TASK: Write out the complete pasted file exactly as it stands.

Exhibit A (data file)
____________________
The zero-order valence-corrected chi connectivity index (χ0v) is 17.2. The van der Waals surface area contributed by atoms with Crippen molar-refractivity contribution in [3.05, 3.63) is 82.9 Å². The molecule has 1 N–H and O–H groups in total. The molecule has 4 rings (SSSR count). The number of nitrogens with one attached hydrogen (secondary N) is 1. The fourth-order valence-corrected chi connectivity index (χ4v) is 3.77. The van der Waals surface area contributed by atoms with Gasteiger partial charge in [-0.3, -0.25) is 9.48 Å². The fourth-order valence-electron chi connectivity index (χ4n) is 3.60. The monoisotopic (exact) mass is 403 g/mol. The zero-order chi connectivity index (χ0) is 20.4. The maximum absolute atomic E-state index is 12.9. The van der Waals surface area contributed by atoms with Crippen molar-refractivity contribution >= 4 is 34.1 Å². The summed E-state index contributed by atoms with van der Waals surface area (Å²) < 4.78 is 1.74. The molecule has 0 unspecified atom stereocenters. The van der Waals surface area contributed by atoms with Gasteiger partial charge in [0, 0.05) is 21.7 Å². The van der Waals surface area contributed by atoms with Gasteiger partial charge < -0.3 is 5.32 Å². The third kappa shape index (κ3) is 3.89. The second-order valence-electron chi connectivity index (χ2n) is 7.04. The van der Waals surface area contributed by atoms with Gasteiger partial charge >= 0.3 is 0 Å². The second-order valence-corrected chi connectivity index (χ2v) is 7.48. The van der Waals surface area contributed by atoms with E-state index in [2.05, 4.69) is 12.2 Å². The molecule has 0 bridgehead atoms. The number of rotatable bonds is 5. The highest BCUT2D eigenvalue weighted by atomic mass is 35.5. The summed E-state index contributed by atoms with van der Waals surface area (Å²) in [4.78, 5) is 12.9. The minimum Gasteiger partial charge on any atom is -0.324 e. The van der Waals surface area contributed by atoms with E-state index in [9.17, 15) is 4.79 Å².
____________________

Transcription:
The zero-order valence-corrected chi connectivity index (χ0v) is 17.2. The van der Waals surface area contributed by atoms with Crippen molar-refractivity contribution in [3.05, 3.63) is 82.9 Å². The molecule has 1 N–H and O–H groups in total. The molecule has 4 rings (SSSR count). The number of nitrogens with one attached hydrogen (secondary N) is 1. The fourth-order valence-corrected chi connectivity index (χ4v) is 3.77. The van der Waals surface area contributed by atoms with Gasteiger partial charge in [-0.3, -0.25) is 9.48 Å². The fourth-order valence-electron chi connectivity index (χ4n) is 3.60. The monoisotopic (exact) mass is 403 g/mol. The zero-order chi connectivity index (χ0) is 20.4. The maximum absolute atomic E-state index is 12.9. The van der Waals surface area contributed by atoms with Crippen molar-refractivity contribution >= 4 is 34.1 Å². The summed E-state index contributed by atoms with van der Waals surface area (Å²) < 4.78 is 1.74. The molecule has 0 unspecified atom stereocenters. The van der Waals surface area contributed by atoms with Gasteiger partial charge in [0, 0.05) is 21.7 Å². The van der Waals surface area contributed by atoms with Gasteiger partial charge < -0.3 is 5.32 Å². The third kappa shape index (κ3) is 3.89. The second-order valence-electron chi connectivity index (χ2n) is 7.04. The van der Waals surface area contributed by atoms with Gasteiger partial charge >= 0.3 is 0 Å². The second-order valence-corrected chi connectivity index (χ2v) is 7.48. The van der Waals surface area contributed by atoms with E-state index in [2.05, 4.69) is 12.2 Å². The molecule has 0 bridgehead atoms. The number of rotatable bonds is 5. The highest BCUT2D eigenvalue weighted by atomic mass is 35.5. The summed E-state index contributed by atoms with van der Waals surface area (Å²) in [4.78, 5) is 12.9. The minimum Gasteiger partial charge on any atom is -0.324 e. The van der Waals surface area contributed by atoms with E-state index in [9.17, 15) is 4.79 Å².